Movie starts with "dialogues" of Anupam Kher who is playing his role as top cop in Mumbai police. He gets a call from a person (Naseeruddin Shah) about planting of 5 bombs in all parts of the city. It should be noted that the name of Naseeruddin Shah is never spoken in the whole movie. The reason for this, as given in the movie, was that people recognize a person with his name. If he is Muslim, then people all think him as a terrorist.

Now, Naseeruddin Shah, who is pretends as a terrorist, asks for freeing the top 4 terrorists from various jails of Mumbai. This was the deal between Naseeruddin Shah and Anupam Kher. If police releases all 4 terrorists then Naseeruddin Shah would tell the police about the locations where he has planted the bombs.

Police obeys him and releases all 4 terrorists. Police take all 4 terrorists to a pre-specified place, as Anupam Kher asks for the location of the bombs as per the deal.

Here comes the twist, instead of taking all terrorists with him, Naseeruddin Shah blows all of them except one terrorist.

Now, for how this happens, you must watch the movie. The long dialogue of Naseeruddin Shah in the end of movie is boring...Except it,” A Wednesday” rocks!

Saturday, June 21, 2008

The Happening

Writer-Director M. Night Shyamalan's New Film Starring Mark Wahlberg

-Movie review of the movie I last saw
(The Happening is happening)

The knives had been out and sharpened long before M. Night Shyamalan’s latest movie, “The Happening,” opened on Friday. A fine craftsman with aspirations to the canon, this would-be auteur has, in the last few years, experienced a sensational fall from critical and commercial grace, partly through his own doing — by making bad movies and then, even after those movies failed, by continuing to feed his ego publicly — and partly through the entertainment media that, once they smell weakness, will always bite the hand they once slathered in drool.

Something is happening in the American Northeast. A strange toxin is making people do horrible things. What could be causing these strange events in The Happening?

Since the release of The Sixth Sense, Writer-Director M. Night Shyamalan has developed a knack for delivering warped, original films that get people talking. His trademark plot twists have both angered and delighted audiences.

While his last film Lady in the Water sank like a lead weight, his new film The Happening shows a director on the creative rebound. Love it or hate it, The Happening doesn’t leave room for indifference.

The Happening in Central Park-- The Happening stars Mark Wahlberg as nerdy science teacher Elliot Moore who, along with his quirky wife Alma Moore (Zooey Deschanel), who has been having dessert dates with an unseen co-worker named Joey, is forced to flee New York or face imminent death.

A strange toxin spreads throughout New England, stemming from New York’s Central Park. First deemed an act of terrorism, the gas, or whatever has been unleashed, causes disorientation in its first stage, immediate death follows. The oddest thing about this poisonous gas is that it makes people kill themselves.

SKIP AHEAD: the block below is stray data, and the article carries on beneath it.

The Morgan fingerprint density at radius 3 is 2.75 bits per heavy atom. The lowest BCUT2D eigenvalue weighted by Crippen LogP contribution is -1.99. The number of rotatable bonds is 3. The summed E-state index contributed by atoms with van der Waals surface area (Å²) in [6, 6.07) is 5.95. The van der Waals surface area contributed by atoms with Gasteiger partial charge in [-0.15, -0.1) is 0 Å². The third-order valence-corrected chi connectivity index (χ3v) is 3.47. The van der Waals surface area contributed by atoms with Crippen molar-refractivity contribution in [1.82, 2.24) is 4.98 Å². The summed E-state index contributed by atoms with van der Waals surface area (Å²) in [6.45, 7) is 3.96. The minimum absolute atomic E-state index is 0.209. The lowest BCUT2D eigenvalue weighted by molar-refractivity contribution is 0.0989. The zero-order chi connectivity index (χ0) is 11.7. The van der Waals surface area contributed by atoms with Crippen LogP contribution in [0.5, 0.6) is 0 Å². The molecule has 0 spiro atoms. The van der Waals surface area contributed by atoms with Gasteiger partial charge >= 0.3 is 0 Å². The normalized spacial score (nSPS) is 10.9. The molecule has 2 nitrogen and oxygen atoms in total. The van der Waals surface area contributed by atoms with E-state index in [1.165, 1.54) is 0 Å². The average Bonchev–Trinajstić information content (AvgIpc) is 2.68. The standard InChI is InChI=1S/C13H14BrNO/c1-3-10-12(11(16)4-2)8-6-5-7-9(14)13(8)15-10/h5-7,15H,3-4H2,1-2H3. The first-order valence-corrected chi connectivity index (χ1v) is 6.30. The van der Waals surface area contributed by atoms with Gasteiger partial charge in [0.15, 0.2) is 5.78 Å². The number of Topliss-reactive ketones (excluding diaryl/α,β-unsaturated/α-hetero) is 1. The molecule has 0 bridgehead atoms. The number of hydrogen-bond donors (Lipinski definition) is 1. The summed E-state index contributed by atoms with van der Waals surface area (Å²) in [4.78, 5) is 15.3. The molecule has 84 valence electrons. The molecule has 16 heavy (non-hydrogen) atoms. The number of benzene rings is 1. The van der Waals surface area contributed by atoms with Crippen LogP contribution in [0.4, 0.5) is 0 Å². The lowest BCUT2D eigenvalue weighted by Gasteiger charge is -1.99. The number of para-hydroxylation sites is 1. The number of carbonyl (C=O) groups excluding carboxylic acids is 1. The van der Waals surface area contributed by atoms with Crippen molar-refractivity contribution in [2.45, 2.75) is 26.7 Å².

From the first graphic scenes, it becomes clear that The Happening differs from the rest of M. Night Shyamalan’s films. While he continues to use the element of surprise effectively, the images shown in this movie become increasingly interesting and make you to stick to your seats.

The movie has a boosting moment when it is revealed (or at least speculated upon) that the cause of the mysterious killer gas doesn’t come from a terrorist organization at all but rather plants and nature. These aren’t the kind of killer plants found in The Ruins, but regular trees and grass and dandelions that have decided that humans are a threat to their survival and have ‘communicated’ with one another to bond and exterminate the human race.

The Happening becomes more gripping with its overuse of scenes depicting wind flowing through trees, meant to show how the toxins are being spread .

The movie gets a jolt of bizarreness when Elliot and Alma find solace in an abandoned cabin inhabited by a crazy lady who invites them in, then begrudges their staying, accusing them of wanting to steal her stuff. From this point the movie turns into a mini, yet fascinating, haunted house story that ends all too quickly, as does the rest of the movie.

Trapped in the house as the killer wind blows through, Elliot and Alma come to grips with their mortality and reunite to die as a couple. The wind dies down and nothing happens.

Fast forward three months and Alma is pregnant. A television in the background warns that the events three months prior are the first signs that the planet is rejecting the human species. The host disagrees, saying that if this theory were true, events such as the ones experienced in the American Northeast would be occurring elsewhere.

Cut to Paris, France…Many movie goers will grumble about the lack of a twist at the end of this movie, others will roll their eyes at the killer being nature. But in the end, this movie is fascinating to watch, evenly passed, both dramatic and humorous with some wonderful and over-the-top-effects.

--A Must Watch (One of the best movies of recent times)